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DOL warns of ‘money mules’

DOL warns of ‘money mules’ DOL warns of ‘money mules’

Scammers continue to get more brazen in their efforts to defraud states’ unemployment insurance systems, prompting the U.S. Dept. of Labor to issue a warning about the latest threat.

The Dept. of Labor has launched the “Money Mule Awareness Campaign” to alert both states and residents about the growing practice by criminals to use what is known as a money mule to commit financial fraud.

Money mules use various methods to move funds for criminals and help them receive stolen money through scams such as unemployment insurance fraud. These fraud schemes often involve the use of a victim’s stolen identity and, in some instances, they may be unwitting victims. But, they also can be knowing participants who are recruited by criminals or people who advertise their services for financial gain. Mules may receive a small commission from their recruiters and are a low-cost method for criminals to illegally move money.

An example of a scenario might be that an unknowing participant is contacted to help someone who lives in Indiana and is unable to make a claim on their own for health reasons. The request for help is from a relative in another state, who gives the unknowing money mule their information to file the claim. To help them get their unemployment benefits, they will pay the money mule a percentage.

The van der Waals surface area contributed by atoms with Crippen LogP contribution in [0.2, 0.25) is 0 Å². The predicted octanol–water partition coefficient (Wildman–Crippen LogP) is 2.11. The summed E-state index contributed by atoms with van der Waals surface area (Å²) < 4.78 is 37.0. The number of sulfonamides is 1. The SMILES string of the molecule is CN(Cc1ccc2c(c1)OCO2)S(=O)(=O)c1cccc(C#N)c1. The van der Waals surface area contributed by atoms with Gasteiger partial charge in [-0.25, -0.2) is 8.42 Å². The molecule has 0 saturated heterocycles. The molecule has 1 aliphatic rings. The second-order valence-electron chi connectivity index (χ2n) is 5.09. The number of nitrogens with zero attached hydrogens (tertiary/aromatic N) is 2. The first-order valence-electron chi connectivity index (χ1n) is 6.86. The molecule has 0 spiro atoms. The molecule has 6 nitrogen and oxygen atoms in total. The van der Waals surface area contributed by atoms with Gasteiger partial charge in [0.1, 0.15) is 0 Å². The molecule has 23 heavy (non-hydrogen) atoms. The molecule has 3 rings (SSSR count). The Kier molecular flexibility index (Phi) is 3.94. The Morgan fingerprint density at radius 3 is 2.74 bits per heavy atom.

“In many instances, money mules are the small engine of large-scale fraud schemes,” said Chris Silvern, a senior special agent at the U.S. Dept. of Labor. “Since the pandemic started, law enforcement, state workforce agencies and financial institutions have encountered a substantial uptick in money mule activity in the unemployment insurance fraud space.”

In Indiana, the Dept. of Workforce Development has implemented several safeguards to its unemployment insurance system to protect against the threat of fraudulent claims, including tools to help claimants securely prove their identities online.

“DWD continues to work vigilantly to ensure these attempts to cheat the system are caught and that payments are not falsely distributed,” said DWD Commissioner Fred Payne. “We have safeguards in place to help combat fraud, but it is clear that no state is immune to this activity.”

Money mules help criminals launder illicit proceeds by adding layers and complexity to the money trail. Criminals may ask a mule to open a new account or use the mule’s own bank account to deposit unemployment insurance benefits that were fraudulently obtained with stolen identities. After these benefits are deposited into these accounts, the mule is then directed to move the money to other places, ultimately getting it to the criminal.

To report an allegation of fraud involving unemployment, visit the Dept. of Workforce  Development’s fraud reporting webpage at and click on “Report Unemployment Fraud.”